New year, same mission for Spieth

By Rex HoggardJanuary 6, 2016, 1:37 am

KAPALUA, Hawaii – It’s been less than a month since Jordan Spieth put the finishing touches on 2015 - a historic season by any measure - and began the process of reloading.

Five wins, two major championships and a shot at the single-season Grand Slam through 71 holes at the Open Championship all speaks to Spieth’s dominance last year. Now he faces the daunting task of following up what would be a once-in-a-career year for most players.

At 22 years old, Spieth knows he will be judged by 2015. It’s the way of sports.

“It just seems that you're judging from the previous year in my mind,” he said on Tuesday at the Hyundai Tournament of Champions. “That's the general public, so I give you my perspective as being in the general public.”

But the demands of a “now” public aside, Spieth also realizes that the realities of the modern Tour and a split-schedule create a blurred line between seasons that can be exploited.

For Spieth, there has been little distinction between the 2015 season, which ended with his victory at the Tour Championship in September, and the start of a new campaign.

He’s already posted a top-10 finish this season, a tie for seventh at the WGC-HSBC Champions in November, and admittedly didn’t have a lot of time to dwell on what he achieved in ’15.

“I'm not even thinking of it as a new year. I'm just thinking of we had a three-week break and we're just continuing to hopefully stay at the same level,” Spieth said.

There was time to assess his game and focus on the areas he felt were needing, like his wedge play, which he called “average” in 2015, from 60 to 140 yards.

He and swing coach Cameron McCormick spent the abbreviated offseason devising a plan to improve his wedge game, which will be put to the test this week in Maui.

As for how he plans to improve on that 2015 campaign, which would not exactly qualify as low-hanging fruit, he does have goals for the new year, but is reluctant to give details.

Hyundai Tournament of Champions: Articles, photos and videos

Getting in contention at the year’s major championships is the most obvious area of interest after giving himself a chance at all four Grand Slam stops last season.

“If I can get there at least a couple times this year again, that means that our plan building up to the majors is working, continuing to work, and then it comes down to each individual event, being able to close them out,” he said.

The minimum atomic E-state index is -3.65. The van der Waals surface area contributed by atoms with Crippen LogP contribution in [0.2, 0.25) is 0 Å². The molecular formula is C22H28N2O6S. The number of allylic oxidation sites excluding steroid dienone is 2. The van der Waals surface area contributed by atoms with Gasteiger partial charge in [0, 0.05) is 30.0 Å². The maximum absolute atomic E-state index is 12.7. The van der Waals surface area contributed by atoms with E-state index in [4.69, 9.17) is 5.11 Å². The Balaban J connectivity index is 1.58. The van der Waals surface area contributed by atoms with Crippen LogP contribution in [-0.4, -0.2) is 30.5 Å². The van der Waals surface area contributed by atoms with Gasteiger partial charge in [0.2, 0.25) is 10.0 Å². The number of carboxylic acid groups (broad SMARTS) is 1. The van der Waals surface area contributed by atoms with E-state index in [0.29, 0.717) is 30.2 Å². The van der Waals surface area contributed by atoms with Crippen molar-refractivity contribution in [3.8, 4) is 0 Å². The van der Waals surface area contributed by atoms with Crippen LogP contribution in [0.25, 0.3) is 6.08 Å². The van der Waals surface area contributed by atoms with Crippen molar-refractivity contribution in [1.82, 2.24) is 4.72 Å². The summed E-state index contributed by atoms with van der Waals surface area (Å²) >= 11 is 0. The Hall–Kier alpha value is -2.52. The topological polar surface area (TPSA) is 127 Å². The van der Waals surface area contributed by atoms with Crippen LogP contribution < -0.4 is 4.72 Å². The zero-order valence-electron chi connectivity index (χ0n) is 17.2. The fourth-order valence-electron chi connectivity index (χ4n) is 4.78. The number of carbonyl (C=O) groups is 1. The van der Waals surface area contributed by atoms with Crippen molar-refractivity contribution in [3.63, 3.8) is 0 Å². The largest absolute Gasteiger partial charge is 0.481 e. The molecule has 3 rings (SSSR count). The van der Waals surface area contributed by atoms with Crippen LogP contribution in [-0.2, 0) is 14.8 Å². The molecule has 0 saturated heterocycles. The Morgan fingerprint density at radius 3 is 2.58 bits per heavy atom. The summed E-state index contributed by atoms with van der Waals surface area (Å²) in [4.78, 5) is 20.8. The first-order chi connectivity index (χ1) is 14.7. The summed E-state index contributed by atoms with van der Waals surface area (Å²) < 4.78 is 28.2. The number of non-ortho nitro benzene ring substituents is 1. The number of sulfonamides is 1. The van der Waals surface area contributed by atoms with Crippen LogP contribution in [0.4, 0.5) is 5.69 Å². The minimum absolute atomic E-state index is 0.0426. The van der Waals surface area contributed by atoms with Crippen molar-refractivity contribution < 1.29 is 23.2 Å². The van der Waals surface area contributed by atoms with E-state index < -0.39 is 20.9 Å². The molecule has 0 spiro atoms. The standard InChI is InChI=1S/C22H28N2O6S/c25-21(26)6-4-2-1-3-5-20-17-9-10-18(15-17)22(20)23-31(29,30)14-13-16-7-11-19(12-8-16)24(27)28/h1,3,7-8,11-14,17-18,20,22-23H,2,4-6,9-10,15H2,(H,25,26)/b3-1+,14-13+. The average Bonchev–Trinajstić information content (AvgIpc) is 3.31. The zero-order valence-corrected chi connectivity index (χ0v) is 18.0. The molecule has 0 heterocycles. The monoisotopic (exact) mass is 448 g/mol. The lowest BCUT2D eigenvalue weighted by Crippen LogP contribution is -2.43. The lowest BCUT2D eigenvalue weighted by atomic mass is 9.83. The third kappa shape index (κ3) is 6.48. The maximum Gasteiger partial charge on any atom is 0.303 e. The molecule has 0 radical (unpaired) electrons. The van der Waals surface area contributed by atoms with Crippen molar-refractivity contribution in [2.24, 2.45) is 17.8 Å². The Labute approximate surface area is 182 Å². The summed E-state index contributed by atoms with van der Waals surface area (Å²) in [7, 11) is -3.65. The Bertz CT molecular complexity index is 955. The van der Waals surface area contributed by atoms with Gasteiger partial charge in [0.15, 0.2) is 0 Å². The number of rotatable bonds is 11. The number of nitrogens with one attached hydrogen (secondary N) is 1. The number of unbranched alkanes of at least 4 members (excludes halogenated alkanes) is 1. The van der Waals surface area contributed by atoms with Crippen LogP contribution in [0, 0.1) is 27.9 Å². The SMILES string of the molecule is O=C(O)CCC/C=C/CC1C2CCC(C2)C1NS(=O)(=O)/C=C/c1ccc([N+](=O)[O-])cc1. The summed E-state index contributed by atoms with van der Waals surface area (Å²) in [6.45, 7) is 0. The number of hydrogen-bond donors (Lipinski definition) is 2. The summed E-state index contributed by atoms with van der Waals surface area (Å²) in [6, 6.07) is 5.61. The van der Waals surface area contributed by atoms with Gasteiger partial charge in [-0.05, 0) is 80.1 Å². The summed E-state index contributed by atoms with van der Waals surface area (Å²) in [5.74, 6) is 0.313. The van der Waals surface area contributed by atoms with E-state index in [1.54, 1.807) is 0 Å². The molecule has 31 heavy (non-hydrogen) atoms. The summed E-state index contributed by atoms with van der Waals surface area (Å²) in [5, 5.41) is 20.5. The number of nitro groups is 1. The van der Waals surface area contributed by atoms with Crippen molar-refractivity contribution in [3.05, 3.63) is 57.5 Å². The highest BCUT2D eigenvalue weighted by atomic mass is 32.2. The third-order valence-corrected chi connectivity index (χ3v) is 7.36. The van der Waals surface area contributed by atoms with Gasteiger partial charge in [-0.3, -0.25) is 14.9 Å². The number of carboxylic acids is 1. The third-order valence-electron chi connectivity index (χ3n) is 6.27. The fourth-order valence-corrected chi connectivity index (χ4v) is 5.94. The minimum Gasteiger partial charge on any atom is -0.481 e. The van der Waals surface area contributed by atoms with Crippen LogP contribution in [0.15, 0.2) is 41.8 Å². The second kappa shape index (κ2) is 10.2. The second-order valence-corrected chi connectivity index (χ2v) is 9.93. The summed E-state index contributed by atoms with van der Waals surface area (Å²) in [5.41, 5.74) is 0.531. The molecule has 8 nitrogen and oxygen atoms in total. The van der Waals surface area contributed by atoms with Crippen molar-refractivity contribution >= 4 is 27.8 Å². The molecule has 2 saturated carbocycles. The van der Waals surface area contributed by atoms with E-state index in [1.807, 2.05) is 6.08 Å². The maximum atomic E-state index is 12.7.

Although it’s a small sample size, he also has room for improvement over the next two months.

Spieth, who turned pro in 2012, has never won before March as the Tour makes its way through the West Coast swing.

To be fair, it’s not as though Spieth is winless on the West Coast. Last year at Chambers Bay in Washington he won his second consecutive major, which would suggest it’s more about time than place.

His best finish to start the year on the West Coast is a runner-up showing the only other time he’s played in Maui, when he finished a stroke behind Zach Johnson.

On Tuesday at Kapalua, he explained that he “loves the grainy Bermuda” greens on the Plantation Course, which are largely considered some of the circuit’s most challenging putting surfaces.

It’s a nod to growing up in Texas on Bermuda greens, and he admitted that poa annua greens at other West Coast stops are more difficult for him.

“Poa annua throws me off with my speed a little bit. It takes breaks a bit different,” he said. “I've struggled a little in San Diego putting. Here and there I have good putting rounds, but I would say that makes a difference being on comfortable grass versus the normal California tournaments.”

But then getting off the West Coast swing schneid would only heighten the anticipation going into the major championship season, and he seemed to acknowledge the inevitable realities of unrealistic expectations born from 2015.

At such heights, only Tiger Woods in the modern era was able to maintain a level of profound consistency from year to year. Even Rory McIlroy, whose career now includes four majors, has proven himself vulnerable to the occasional swoon when he failed to add to his Grand Slam total in 2013 and '15.

Instead, Spieth has embraced the long view as evidenced by his answer on Tuesday when he was asked how he plans to pull off an encore in 2016.

“Doesn't an encore mean that the show is then over?” he smiled. “I hope I've got like 40 years out here . . . To be honest, I'm not thinking of this as anything different. When you write the date, that's about it in my mind. I think we've just had a little bit of a break.”

It may be a new calendar for the Tour, but for Spieth the mission remains the same.

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Top-ranked amateur wins LAAC, earns Masters invite

By Golf Channel DigitalJanuary 23, 2018, 5:38 pm

Joaquin Niemann walked Augusta National Golf Club as a patron last year. He’ll be a competitor in 2018.